Hitler mainly used Mein Kampf to outline the ideological foundations of what became known as the National Socialist Workers' Party, or Nazis. In this sense Mein Kampf was itself a tool for Hitler's rise, as it was quite widely read in the early 1930s, as Nazis were beginning to win seats in the Reichstag and Hitler was becoming a nationally prominent politician. In Mein Kampf Hitler elucidates his views on the so-called "stab in the back" that led to German surrender in World War One, his virulent brand of anti-Semitism, and his bizarre racial theory of history. He did describe, in great detail, how propaganda should be used to facilitate the Nazi rise to power. Propaganda, he told his readers, was not intended to "weigh and ponder the rights of different people." Rather, its purpose was to:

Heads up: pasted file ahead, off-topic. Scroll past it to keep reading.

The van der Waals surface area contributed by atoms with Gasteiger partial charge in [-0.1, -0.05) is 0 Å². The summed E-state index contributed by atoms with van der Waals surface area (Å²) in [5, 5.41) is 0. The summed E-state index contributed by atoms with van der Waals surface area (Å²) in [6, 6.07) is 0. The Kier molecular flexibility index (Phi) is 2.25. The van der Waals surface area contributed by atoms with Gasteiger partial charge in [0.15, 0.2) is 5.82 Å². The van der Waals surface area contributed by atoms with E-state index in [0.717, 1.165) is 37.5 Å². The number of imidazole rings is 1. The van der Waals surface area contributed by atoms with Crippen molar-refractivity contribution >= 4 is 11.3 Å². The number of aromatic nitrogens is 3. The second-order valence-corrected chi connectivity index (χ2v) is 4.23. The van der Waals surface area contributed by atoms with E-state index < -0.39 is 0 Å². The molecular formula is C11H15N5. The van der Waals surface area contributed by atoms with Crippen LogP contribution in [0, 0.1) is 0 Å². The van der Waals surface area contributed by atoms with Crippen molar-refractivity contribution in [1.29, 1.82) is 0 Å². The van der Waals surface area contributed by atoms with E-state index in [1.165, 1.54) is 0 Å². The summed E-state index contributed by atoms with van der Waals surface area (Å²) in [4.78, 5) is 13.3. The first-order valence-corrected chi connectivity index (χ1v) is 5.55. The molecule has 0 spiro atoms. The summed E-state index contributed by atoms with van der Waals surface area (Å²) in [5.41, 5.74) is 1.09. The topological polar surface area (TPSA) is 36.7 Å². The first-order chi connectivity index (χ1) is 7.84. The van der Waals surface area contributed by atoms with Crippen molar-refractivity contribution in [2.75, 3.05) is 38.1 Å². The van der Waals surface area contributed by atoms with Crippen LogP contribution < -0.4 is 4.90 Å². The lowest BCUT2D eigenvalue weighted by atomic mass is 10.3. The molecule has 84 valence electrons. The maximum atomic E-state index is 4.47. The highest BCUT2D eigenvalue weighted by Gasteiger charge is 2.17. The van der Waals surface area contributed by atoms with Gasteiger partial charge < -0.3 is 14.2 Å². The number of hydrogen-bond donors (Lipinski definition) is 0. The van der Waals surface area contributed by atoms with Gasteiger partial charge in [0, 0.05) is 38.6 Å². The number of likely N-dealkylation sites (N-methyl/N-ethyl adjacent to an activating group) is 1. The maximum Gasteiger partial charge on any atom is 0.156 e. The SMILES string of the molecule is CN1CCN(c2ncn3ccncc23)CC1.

...emphasize the one right which it has set out to argue for. Its task is not to make an objective study of the truth, in so far as it favors the enemy, and then set it before the masses with academic fairness; its task is to serve our own right, always and unflinchingly.
So Mein Kampf emphasized the importance of propaganda, the centrality of race, and the supposed need for totalitarian leadership to restore Germany. In this way, it anticipated the methods that Hitler would use in his rise to power and many aspects of his policies once he seized control of Germany.